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It's interesting how synthetics were mostly lumped together and largely undifferentiated. To be fair, that post is over 5 years old and some seemingly significant advances in fabrics for consumer garments have become widely available in the meantime.

I've personally come to feel cotton is vastly over-rated as a clothing material for anything but cost-saving goals (which certainly is an important factor.) Of course there's the old adage "Cotton Kills", referring to cold weather, but it's also miserably subpar for hot conditions for some of the same reasons: as it absorbs sweat the fibers swell and reduce the fabric's breathability, leading to increased body heat retention. You may be inclined to think a wet fabric aids in cooling but that effect is short lived once evaporation can't keep up with the addition of more perspiration and air movement slows to almost none. And that's before we even get into the resulting bacterial overgrowth, AKA body odor, for which cotton is notoriously awful at mitigating.

So, anyhow, if you have the time, means, and inclination, I highly recommend looking at newer fabric alternatives like lyocell (typically found as the branded names of Tencel, Modal, or Viscose).

And you should always consider merino wool and hemp, which are most often found combined with a synthetic or two, typically for improved elasticity and shape retention, but also for increased comfort since they are both not historically known for their softness. Wool is in many ways the holy grail of fabrics (for reasons which you can find in fantastic detail online) and the relatively new variant of merino only improves on a well-earned reputation. Whereas hemp, despite reigning as the indisputable champion of strength and durability for literally thousands of years in non-clothing applications, has recently seen a resurgence thanks to various factors, notably improvements in comfort. (That said, my personal experience with hemp clothing has shown that it still leaves something to be desired in the area of real world durability, from the perspective of the several various pieces of clothing I've owned--mostly shirts, plus a couple pants--starting in the late 1990s and purchased as recently as 2019.)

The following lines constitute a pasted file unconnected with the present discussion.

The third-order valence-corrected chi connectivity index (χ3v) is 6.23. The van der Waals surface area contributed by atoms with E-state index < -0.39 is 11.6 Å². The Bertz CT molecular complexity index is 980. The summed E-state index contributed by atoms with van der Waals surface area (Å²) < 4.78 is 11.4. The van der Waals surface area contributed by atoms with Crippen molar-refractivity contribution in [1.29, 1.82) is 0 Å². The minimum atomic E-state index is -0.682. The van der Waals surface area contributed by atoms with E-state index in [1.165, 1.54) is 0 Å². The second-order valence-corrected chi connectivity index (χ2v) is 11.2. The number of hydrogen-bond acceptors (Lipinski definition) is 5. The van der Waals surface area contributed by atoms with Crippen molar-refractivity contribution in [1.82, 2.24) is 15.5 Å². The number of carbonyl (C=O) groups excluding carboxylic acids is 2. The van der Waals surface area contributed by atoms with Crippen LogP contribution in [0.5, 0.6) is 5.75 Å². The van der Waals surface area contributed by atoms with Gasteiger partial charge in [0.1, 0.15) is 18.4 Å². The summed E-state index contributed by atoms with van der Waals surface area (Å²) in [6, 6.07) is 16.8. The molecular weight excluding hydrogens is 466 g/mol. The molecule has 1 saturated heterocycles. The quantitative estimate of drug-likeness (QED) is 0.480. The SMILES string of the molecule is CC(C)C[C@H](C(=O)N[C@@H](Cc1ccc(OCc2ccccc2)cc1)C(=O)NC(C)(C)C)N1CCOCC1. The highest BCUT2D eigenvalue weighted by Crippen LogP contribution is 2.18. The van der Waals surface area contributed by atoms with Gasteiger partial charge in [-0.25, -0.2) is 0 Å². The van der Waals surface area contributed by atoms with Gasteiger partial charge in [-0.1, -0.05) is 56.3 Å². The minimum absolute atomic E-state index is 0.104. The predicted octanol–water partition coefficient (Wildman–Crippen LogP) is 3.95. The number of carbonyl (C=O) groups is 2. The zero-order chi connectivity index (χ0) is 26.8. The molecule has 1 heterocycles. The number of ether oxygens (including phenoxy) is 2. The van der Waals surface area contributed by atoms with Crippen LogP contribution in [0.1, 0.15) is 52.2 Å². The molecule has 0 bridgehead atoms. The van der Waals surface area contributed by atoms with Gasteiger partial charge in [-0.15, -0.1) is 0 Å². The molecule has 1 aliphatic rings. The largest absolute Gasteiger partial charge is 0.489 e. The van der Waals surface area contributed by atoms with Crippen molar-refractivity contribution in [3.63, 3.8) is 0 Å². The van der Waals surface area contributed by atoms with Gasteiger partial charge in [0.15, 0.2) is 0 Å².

I had a similar reaction.

Polyester and nylon are underrated in my opinion; they're very durable and breathable, and the odor can be mitigated with a blend, or by careful washing and use of enzyme-based stain treatments. I get frustrated a bit by the trend toward 100% cotton t-shirts, for example; cotton-polyester blends almost always last much longer and are more breathable. I understand the concerns about production of synthetic materials but it would be nice to see recycled polyester be used more often.

My favorite fabrics are wool and linen, but polyester and nylon can be extremely useful.

As a counterpoint to things like modal, viscose, etc. they're very soft but can take forever to dry, which I don't like. They're extremely absorbent but also hold on to moisture for a long time.


On the other side, I absolutely despise polyester. I hate the way it feels to the degree that I absolutely refuse to wear anything containing it.

I do have some nylon clothes for camping, bit I wouldn’t wear them every day either. Natural fibers are just much more comfortable for me.


"I've personally come to feel cotton is vastly over-rated as a clothing material for anything but cost-saving goals (which certainly is an important factor.) Of course there's the old adage "Cotton Kills", referring to cold weather ..."

FWIW, cotton is very useful as an underlayer for firefighting.